Under the new rules, supplies of standard or reduced-rated building services between VAT-registered businesses in the supply chain are no longer invoiced in the normal way. Under the new reverse charge system, the sub-contractor does not show VAT on their invoice to the main contractor and does not account for output VAT on that transaction.

 

The new reverse charge applies to activities covered by the construction industry scheme (CIS) payment rules. So if Eddie the Electrician does £10,000 of work for Big Builder Ltd after 1 March he no longer shows VAT on his invoice. Big Builder Ltd will record £2,000 (20%) as input tax and output tax. Note that normal VAT invoices will continue to be issued to domestic customers and end-users.

 

Please contact us if you need help understanding this new system.  Note also that if you are a sub-contractor using the VAT flat rate scheme it may be beneficial to leave that scheme as you may be entitled to a VAT refund on your expenses from 1 March 2021.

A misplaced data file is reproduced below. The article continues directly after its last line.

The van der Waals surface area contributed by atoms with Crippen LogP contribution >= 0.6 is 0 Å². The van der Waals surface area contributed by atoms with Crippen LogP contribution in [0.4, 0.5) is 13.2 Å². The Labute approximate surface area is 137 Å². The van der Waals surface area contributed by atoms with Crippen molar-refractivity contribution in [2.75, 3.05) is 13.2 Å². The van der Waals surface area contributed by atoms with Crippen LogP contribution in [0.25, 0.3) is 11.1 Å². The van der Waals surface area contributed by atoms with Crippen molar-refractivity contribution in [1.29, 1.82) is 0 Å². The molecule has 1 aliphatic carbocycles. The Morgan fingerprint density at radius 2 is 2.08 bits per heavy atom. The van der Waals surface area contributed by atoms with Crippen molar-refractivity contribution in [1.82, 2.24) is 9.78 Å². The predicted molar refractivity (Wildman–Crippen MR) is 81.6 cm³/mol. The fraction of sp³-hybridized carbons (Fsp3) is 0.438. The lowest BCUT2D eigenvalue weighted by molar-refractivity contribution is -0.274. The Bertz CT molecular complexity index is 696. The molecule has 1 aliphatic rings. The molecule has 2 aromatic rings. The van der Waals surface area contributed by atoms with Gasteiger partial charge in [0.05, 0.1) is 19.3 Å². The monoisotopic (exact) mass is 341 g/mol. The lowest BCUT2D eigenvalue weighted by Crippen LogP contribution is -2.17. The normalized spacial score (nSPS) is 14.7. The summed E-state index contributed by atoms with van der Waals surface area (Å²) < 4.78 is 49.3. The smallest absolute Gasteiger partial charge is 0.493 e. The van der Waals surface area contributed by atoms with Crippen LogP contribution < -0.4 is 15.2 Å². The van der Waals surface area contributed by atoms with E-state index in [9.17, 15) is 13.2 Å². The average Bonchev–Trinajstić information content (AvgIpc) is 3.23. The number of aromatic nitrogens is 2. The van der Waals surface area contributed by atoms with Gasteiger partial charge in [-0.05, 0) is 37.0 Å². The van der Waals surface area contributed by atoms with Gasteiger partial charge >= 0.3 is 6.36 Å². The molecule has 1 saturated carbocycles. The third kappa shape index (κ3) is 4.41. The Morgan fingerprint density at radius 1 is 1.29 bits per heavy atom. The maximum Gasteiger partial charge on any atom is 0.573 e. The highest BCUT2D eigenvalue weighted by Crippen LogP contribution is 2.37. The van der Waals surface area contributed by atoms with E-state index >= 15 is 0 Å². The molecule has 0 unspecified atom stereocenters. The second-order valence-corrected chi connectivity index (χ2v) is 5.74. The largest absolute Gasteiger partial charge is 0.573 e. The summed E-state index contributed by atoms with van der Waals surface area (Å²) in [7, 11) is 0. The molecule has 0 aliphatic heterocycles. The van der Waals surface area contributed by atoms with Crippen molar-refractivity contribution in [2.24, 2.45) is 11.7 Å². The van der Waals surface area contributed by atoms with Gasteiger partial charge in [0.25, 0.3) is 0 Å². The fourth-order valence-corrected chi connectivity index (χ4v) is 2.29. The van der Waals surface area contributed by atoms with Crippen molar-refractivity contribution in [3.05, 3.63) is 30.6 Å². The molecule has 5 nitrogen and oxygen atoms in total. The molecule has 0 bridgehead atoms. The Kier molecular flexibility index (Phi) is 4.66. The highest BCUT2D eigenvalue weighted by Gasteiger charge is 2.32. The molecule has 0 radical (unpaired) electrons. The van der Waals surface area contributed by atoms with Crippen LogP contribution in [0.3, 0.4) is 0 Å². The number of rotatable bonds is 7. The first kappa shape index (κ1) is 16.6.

Buy new equipment before 6 April?

Your business year end, not 5 April, is relevant for capital allowances purposes. If however you are running a business and making up accounts to 31 March or 5 April you should consider buying plant and machinery to take advantage of the £1 million Annual Investment Allowance (AIA).

 

The AIA provides a 100% tax write off for equipment used in your business. This tax relief extends to fixtures and fittings within business premises such as electrical, water and heating systems. AIA does not apply to motor cars but there is a special 100% tax relief if you buy a new car that emits no more than 50g CO2 per kilometer. Note however that from April 2021 100% tax relief will only apply where there are zero emissions.

 

Related services:

VAT

Corporate tax services

IR35